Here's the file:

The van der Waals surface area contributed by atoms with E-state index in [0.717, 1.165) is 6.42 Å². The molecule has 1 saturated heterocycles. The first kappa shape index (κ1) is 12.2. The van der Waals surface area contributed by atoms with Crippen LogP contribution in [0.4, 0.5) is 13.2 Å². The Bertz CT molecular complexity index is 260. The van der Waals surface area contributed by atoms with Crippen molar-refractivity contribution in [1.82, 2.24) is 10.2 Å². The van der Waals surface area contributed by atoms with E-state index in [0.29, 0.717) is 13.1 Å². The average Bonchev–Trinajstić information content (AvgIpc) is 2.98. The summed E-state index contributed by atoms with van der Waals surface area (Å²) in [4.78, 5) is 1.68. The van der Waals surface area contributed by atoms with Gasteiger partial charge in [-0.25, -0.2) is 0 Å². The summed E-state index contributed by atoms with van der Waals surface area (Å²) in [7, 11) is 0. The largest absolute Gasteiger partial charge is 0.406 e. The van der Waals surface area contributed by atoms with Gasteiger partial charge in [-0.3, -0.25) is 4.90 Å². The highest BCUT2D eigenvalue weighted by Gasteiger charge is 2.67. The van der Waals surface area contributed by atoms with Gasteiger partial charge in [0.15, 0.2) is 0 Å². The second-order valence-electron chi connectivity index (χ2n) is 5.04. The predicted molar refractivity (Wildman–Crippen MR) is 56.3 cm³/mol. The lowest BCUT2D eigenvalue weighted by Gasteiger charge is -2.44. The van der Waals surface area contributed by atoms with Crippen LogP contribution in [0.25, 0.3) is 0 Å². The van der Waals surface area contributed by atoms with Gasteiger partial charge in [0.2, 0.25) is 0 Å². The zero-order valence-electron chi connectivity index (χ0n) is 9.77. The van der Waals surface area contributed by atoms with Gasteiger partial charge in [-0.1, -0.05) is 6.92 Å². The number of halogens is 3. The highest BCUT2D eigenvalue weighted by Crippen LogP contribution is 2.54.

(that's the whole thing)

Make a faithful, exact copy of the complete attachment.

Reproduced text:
The van der Waals surface area contributed by atoms with E-state index in [0.717, 1.165) is 6.42 Å². The molecule has 1 saturated heterocycles. The first kappa shape index (κ1) is 12.2. The van der Waals surface area contributed by atoms with Crippen LogP contribution in [0.4, 0.5) is 13.2 Å². The Bertz CT molecular complexity index is 260. The van der Waals surface area contributed by atoms with Crippen molar-refractivity contribution in [1.82, 2.24) is 10.2 Å². The van der Waals surface area contributed by atoms with E-state index in [0.29, 0.717) is 13.1 Å². The average Bonchev–Trinajstić information content (AvgIpc) is 2.98. The summed E-state index contributed by atoms with van der Waals surface area (Å²) in [4.78, 5) is 1.68. The van der Waals surface area contributed by atoms with Gasteiger partial charge in [-0.25, -0.2) is 0 Å². The summed E-state index contributed by atoms with van der Waals surface area (Å²) in [7, 11) is 0. The largest absolute Gasteiger partial charge is 0.406 e. The van der Waals surface area contributed by atoms with Gasteiger partial charge in [-0.3, -0.25) is 4.90 Å². The highest BCUT2D eigenvalue weighted by Gasteiger charge is 2.67. The van der Waals surface area contributed by atoms with Gasteiger partial charge in [0.15, 0.2) is 0 Å². The second-order valence-electron chi connectivity index (χ2n) is 5.04. The predicted molar refractivity (Wildman–Crippen MR) is 56.3 cm³/mol. The lowest BCUT2D eigenvalue weighted by Gasteiger charge is -2.44. The van der Waals surface area contributed by atoms with Crippen LogP contribution in [0.25, 0.3) is 0 Å². The van der Waals surface area contributed by atoms with Gasteiger partial charge in [0.2, 0.25) is 0 Å². The zero-order valence-electron chi connectivity index (χ0n) is 9.77. The van der Waals surface area contributed by atoms with Gasteiger partial charge in [-0.1, -0.05) is 6.92 Å². The number of halogens is 3. The highest BCUT2D eigenvalue weighted by Crippen LogP contribution is 2.54.